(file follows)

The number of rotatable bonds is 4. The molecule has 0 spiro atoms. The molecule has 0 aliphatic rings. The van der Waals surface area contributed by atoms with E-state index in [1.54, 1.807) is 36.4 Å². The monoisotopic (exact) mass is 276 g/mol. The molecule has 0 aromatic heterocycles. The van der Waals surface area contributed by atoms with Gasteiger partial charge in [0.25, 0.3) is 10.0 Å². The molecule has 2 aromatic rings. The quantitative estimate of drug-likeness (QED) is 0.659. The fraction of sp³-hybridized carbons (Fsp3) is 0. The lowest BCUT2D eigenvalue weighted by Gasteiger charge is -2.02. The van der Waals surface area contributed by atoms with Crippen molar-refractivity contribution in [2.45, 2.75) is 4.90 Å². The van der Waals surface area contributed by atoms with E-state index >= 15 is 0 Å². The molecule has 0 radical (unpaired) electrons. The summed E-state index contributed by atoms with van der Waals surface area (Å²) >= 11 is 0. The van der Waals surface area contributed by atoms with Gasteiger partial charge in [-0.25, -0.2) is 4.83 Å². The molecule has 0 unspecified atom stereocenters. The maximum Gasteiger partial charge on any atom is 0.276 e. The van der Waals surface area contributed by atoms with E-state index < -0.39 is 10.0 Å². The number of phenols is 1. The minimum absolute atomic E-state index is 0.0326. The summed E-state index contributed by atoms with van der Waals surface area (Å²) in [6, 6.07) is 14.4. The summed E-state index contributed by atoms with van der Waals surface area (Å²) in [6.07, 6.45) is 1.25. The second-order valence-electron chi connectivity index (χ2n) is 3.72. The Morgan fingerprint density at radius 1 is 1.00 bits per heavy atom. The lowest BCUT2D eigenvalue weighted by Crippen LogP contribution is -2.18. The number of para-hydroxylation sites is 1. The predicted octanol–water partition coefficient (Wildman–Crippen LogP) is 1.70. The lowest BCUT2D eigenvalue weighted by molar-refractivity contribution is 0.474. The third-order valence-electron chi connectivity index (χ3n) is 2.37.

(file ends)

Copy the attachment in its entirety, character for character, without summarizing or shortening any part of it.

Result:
The number of rotatable bonds is 4. The molecule has 0 spiro atoms. The molecule has 0 aliphatic rings. The van der Waals surface area contributed by atoms with E-state index in [1.54, 1.807) is 36.4 Å². The monoisotopic (exact) mass is 276 g/mol. The molecule has 0 aromatic heterocycles. The van der Waals surface area contributed by atoms with Gasteiger partial charge in [0.25, 0.3) is 10.0 Å². The molecule has 2 aromatic rings. The quantitative estimate of drug-likeness (QED) is 0.659. The fraction of sp³-hybridized carbons (Fsp3) is 0. The lowest BCUT2D eigenvalue weighted by Gasteiger charge is -2.02. The van der Waals surface area contributed by atoms with Crippen molar-refractivity contribution in [2.45, 2.75) is 4.90 Å². The van der Waals surface area contributed by atoms with E-state index >= 15 is 0 Å². The molecule has 0 radical (unpaired) electrons. The summed E-state index contributed by atoms with van der Waals surface area (Å²) >= 11 is 0. The van der Waals surface area contributed by atoms with Gasteiger partial charge in [-0.25, -0.2) is 4.83 Å². The molecule has 0 unspecified atom stereocenters. The maximum Gasteiger partial charge on any atom is 0.276 e. The van der Waals surface area contributed by atoms with E-state index < -0.39 is 10.0 Å². The number of phenols is 1. The minimum absolute atomic E-state index is 0.0326. The summed E-state index contributed by atoms with van der Waals surface area (Å²) in [6, 6.07) is 14.4. The summed E-state index contributed by atoms with van der Waals surface area (Å²) in [6.07, 6.45) is 1.25. The second-order valence-electron chi connectivity index (χ2n) is 3.72. The Morgan fingerprint density at radius 1 is 1.00 bits per heavy atom. The lowest BCUT2D eigenvalue weighted by Crippen LogP contribution is -2.18. The number of para-hydroxylation sites is 1. The predicted octanol–water partition coefficient (Wildman–Crippen LogP) is 1.70. The lowest BCUT2D eigenvalue weighted by molar-refractivity contribution is 0.474. The third-order valence-electron chi connectivity index (χ3n) is 2.37.